May’s Review is here!
A review by editor Jessica Gately
I was lucky enough to be introduced to this book at its launch at Beaufort Street Books in Mt Lawley. I joined a throng of other local literature lovers as store reps served wine and nibbles and Tan signed copies of her debut novel for her supporters- an excellent introduction.
The cover is bright and captivating, at odds with the characters that live within its folds, most of whom seem to drift through their own stories, unsure of themselves and the events unfolding around them. Part mystery, part science fiction, Rubik is undeniably a social commentary on the rise of apathy and the corporate overtaking of youth individuality. The Seed corporation that specialises in technology (their products include the Seed.fon, Seed.nb, Seed.foto- marketing at its best with the ‘seed’ logo representing growth, and trendy names that are intentionally misspelt- ‘fon’ instead of ‘phone’) represents a clear investigation of Apple, even as the tech giant appears alongside the fictional company in the Rubik universe.
The book begins with Elena Rubik and her death and each subsequent story in in seven degrees of separation from her. Not every story seems to link at first and it’s not until you meet more characters and link them to one another that the references start to make sense and the reader piece together their connections. Living in Perth, there is unquestionable truth in this feeling of interconnectedness. I was once in a bar in London and the bartender said he knew a girl from Perth. I bet him a drink that if I looked her up on Facebook I’d have at least one mutual friend. Tan easily captures this web of social interaction and, in case your’re wondering, I won the bet.
It’s impossible to think or write about this book in linear thought. Just as the individual stories jump from place to place and person to person, so too do any thoughts or feelings about it. The seeming disjointedness at the beginning coupled with much of the prose being written in present tense means that this is a book the reader has to commit to. Not until about half way through do stories begin linking together and slipping into place. It would be easy for the unsuspecting reader to pick it up and read the first few stories and, when they can’t see where the story is going, decide it’s not for them.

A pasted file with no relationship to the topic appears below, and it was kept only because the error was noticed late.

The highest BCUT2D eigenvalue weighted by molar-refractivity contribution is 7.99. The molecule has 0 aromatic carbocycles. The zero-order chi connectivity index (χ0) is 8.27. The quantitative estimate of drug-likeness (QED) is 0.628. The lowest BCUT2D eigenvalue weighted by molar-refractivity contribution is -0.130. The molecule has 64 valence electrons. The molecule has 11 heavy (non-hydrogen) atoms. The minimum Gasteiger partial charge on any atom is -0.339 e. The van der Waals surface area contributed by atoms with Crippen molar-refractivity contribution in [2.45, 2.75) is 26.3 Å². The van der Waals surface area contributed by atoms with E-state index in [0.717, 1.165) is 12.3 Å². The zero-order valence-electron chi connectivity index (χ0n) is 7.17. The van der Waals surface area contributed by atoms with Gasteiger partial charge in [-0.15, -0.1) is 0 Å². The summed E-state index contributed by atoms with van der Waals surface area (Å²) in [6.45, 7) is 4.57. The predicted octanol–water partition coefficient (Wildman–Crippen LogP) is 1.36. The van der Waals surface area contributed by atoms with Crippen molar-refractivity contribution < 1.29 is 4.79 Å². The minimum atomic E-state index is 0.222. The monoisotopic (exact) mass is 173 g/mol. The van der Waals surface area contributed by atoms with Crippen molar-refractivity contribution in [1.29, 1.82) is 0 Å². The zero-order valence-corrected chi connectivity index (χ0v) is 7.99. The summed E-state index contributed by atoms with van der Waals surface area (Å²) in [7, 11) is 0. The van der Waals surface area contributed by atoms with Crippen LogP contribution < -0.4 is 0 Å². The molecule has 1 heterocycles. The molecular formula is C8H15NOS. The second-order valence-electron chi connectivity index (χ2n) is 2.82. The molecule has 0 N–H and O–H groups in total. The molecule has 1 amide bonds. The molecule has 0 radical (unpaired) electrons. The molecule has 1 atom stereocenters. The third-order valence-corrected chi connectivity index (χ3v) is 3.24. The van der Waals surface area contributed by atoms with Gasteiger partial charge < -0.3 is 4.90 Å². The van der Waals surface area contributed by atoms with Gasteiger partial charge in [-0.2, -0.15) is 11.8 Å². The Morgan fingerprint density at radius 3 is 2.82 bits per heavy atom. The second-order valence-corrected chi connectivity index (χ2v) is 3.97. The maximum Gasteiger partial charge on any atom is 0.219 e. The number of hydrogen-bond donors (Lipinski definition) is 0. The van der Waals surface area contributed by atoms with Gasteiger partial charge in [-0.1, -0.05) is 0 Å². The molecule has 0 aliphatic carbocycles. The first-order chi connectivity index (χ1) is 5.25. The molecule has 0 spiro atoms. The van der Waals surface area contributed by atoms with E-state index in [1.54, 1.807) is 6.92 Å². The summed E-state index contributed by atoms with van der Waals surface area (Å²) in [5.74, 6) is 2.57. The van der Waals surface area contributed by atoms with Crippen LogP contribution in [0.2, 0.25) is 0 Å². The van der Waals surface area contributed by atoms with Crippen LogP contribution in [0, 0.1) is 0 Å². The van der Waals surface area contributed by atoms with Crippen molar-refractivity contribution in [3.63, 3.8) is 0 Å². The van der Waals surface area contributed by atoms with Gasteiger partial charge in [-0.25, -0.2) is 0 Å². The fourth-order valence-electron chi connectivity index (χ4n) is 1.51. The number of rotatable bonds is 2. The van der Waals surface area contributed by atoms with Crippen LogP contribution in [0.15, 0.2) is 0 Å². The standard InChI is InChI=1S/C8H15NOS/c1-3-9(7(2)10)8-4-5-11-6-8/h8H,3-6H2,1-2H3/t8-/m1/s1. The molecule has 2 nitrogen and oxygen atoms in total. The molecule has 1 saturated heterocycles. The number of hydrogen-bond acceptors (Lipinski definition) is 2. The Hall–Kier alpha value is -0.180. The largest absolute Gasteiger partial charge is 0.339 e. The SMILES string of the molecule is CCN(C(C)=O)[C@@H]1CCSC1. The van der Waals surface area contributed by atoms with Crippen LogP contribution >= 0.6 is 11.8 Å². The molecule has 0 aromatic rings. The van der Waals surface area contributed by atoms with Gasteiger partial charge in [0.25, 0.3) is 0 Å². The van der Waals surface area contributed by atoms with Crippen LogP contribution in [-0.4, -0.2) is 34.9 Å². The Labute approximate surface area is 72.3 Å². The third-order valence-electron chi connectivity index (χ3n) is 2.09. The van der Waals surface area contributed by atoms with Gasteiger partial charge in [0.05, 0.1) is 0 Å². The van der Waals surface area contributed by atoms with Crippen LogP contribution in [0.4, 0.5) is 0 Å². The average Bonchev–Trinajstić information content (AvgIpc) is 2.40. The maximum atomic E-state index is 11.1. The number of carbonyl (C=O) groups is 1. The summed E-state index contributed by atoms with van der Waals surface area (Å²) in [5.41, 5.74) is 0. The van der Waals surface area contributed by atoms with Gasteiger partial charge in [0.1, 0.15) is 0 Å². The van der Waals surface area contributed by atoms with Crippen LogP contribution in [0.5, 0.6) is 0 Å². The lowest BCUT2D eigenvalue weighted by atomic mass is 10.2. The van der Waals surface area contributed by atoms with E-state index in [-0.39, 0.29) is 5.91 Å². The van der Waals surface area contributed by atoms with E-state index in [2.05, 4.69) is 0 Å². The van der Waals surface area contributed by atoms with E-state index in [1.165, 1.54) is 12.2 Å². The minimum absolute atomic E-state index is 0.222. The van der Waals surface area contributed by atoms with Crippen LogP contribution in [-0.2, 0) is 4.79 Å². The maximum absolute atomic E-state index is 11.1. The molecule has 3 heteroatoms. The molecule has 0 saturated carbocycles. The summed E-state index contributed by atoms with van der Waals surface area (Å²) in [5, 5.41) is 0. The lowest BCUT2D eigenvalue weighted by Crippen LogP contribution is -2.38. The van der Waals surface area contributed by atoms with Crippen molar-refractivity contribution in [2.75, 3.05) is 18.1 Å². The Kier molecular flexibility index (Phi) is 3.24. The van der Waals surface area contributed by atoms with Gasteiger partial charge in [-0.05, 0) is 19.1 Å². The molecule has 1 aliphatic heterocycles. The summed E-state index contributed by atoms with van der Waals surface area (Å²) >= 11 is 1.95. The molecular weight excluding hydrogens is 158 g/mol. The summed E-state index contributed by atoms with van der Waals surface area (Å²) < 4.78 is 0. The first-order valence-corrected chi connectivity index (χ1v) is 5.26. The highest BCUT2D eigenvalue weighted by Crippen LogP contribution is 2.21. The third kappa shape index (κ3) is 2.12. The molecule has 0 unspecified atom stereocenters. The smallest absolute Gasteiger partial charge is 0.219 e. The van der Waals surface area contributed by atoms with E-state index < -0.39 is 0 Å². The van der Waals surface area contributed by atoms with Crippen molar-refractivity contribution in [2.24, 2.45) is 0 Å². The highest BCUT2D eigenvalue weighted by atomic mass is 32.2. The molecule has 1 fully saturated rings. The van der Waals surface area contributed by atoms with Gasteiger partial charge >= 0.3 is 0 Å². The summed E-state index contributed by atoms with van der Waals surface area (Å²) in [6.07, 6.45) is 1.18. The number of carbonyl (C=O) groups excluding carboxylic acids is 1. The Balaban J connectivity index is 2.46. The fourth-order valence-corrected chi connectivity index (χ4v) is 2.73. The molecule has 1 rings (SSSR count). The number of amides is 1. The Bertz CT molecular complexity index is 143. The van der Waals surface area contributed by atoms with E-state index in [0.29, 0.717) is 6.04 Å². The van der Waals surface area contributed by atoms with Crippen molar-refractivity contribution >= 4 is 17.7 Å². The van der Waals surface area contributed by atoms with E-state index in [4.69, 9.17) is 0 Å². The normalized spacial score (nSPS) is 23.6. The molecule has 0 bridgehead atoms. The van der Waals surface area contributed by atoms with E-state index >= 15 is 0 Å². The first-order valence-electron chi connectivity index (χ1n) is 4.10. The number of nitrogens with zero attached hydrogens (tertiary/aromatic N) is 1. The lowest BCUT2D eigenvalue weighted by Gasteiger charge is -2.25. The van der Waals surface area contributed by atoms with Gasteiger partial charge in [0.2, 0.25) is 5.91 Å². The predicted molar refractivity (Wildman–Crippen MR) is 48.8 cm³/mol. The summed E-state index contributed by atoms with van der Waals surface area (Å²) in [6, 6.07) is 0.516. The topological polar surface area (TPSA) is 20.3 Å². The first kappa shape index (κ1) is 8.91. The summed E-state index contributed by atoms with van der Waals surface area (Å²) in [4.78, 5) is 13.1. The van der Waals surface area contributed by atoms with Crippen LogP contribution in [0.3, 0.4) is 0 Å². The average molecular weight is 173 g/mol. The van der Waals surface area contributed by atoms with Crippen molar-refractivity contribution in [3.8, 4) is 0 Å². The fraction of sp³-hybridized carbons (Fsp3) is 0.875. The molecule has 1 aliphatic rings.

It is however refreshing to read something set in Perth, although the place isn’t as important as the time in the setting. Perhaps this is the reason for the heightened intrigue surrounding Seed. Even in the world’s most isolated capital city the corporate game still has a tight hold over people.
The by-line of Rubik reads that this is a ‘novel in stories’. It is unconventional in its form and cannot be approached the way one would approach a traditional novel, but neither can it be categorised as a series of separate short stories. The beauty in this book is in the little hints, nods, and lightbulb moments when something that seemed bizarre at first clicks into place like a puzzle piece. It is all at once intriguing, bewildering, reflective, and dispirited, whilst leaving you somewhere between shock and introspection at the end of each story. I couldn’t help but be drawn into the same state as the characters. So if you’re looking for something unusual and insightful then Rubik is for you.